You’ve read those self-help writing articles. They have titles like “Don’t hit that Publish button till you’re happy,” or “Your Heart tells you when it’s good,” or maybe “Trust your inner audience.”
They’ll all repeat that it’s okay and even best to not publish your work unless it’s awesome. That it’s okay to just burn an article you’ve spent an entire day, week, or month on if you’re not entirely happy with it.
I don’t personally like this approach at all.
Thanks to the way life works, writers have limited time to publish things. Life is a hidden and desperate race against a big clock. Use every publish opportunity you can. Relentlessly publish, even if it’s just for your own edification at first. Don’t let your ideas languish on a virtual shelf. Get them out there so they can impact people, engender reactions, and teach you something before your time runs out.
You can’t trust your inner voice of worry if you want to improve as an online writer. You can’t follow that self doubt, no matter how strong it is. Not everything is going to be your best work, sure, but how are you going to know if something is good without the valuable tool of outside perspective?
Your inner voice wasn’t built to be an arbiter of creative quality; it’s a survival tool.
The same voice that tells you how to avoid setting your kitchen on fire or escape from places where bears might be located is not the best tool for deciding whether or not a piece of art is “good enough” for public consumption.
It’s natural to doubt the creative process. It’s natural to not want to hit that publish button. It’s a vulnerable and terrifying thing. It happens to everyone. From the bottom all the way to the top. But if you stop something from being expressed publicly just because you’re worried it might be a bit rubbish…you’re giving up the opportunity to grow.
I know, I know, the court of public opinion can be rough. But you have the tools to control it and ween useful information away from its maw. You don’t have to actively engage with everyone. You can separate the jerks from the genuine feedback. You can hit that block button. You can delete comments. You can even delete a story if things get out of control.
Let’s say you post something you think is bad and the internet at large also thinks it’s bad. Well then, your suspicion is confirmed. That’s valuable! If you post something you think is merely okay and you were afraid to post, and some people really love it, congratulations! You’ve found a new audience.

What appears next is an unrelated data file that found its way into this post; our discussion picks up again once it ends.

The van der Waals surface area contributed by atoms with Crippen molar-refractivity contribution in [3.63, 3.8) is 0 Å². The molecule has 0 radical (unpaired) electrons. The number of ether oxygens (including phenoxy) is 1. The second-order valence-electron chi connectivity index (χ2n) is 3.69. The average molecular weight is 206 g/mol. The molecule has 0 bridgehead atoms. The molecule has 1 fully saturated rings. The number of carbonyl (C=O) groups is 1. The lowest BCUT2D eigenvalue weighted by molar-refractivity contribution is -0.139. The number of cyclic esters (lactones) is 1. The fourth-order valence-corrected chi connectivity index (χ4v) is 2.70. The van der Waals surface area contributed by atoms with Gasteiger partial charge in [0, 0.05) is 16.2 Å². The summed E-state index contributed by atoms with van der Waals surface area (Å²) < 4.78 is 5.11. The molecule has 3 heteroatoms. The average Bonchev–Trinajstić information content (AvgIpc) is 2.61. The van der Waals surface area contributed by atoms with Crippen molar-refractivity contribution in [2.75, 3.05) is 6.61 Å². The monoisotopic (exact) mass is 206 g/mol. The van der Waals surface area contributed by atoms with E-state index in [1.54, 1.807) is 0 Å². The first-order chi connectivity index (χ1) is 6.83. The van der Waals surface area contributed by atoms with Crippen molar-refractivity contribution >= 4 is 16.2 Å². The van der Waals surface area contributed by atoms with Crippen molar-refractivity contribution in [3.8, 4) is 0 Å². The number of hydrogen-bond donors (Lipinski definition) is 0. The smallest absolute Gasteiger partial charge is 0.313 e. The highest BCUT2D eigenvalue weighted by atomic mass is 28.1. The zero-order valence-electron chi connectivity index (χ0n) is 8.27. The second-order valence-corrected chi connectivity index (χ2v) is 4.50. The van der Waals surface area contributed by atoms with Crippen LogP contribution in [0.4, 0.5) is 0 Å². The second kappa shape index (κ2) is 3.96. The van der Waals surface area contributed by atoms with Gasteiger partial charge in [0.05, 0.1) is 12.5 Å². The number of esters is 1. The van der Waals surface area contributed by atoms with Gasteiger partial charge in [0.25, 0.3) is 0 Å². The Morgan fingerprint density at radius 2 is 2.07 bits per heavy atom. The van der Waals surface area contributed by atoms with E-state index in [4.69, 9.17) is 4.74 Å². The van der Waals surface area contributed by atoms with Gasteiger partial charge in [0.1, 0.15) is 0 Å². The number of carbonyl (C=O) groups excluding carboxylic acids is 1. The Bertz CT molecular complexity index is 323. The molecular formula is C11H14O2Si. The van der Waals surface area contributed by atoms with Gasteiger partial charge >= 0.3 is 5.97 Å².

That second one is the entire point, isn’t it? To communicate with others and form connections? How can you do that if the content is never there in the first place?
Creative growth only comes from risk, and a writer with a million articles on a private shelf is waiting for something that’s never going to happen. Sticking your neck out there is a vital last step of the process.
If I never published anything until I thought it was one-hundred percent ready, or unless I thought it was a totally wonderful idea, I’d have four articles online instead of 1000.
Often my inner voice is totally wrong, and that’s why I’ve learned to stop listening to it so much. It doesn’t always know what it’s talking about until it’s joined by some friends on the outside world.
I’ve shelved article ideas for months because I thought they were ridiculous, only to finally publish them and watch them grow a big audience. I’ve worked for weeks on pet ideas, honing them to a place where I really loved them, and then watched as they found three readers and dropped into the abyss.
Both of these experiences are instructive, and both are valuable. I don’t treat the anonymous feedback and the readership numbers as gospel, but without some kind of data from outside my own echo chamber, I can’t learn where I’m succeeding and failing, and I can’t get better.
So go out there and publish everything. Go nuts. Get your thoughts out there if you have the opportunity. It’s a scary world that’s not always going to agree with you, but it’s not a bear you have to somehow tackle with in some empty forest. You can turn the whole thing off, if you need to. But more often than not, you’ll find some validation, encouragement, or constructive feedback you can use to make the next piece that much better.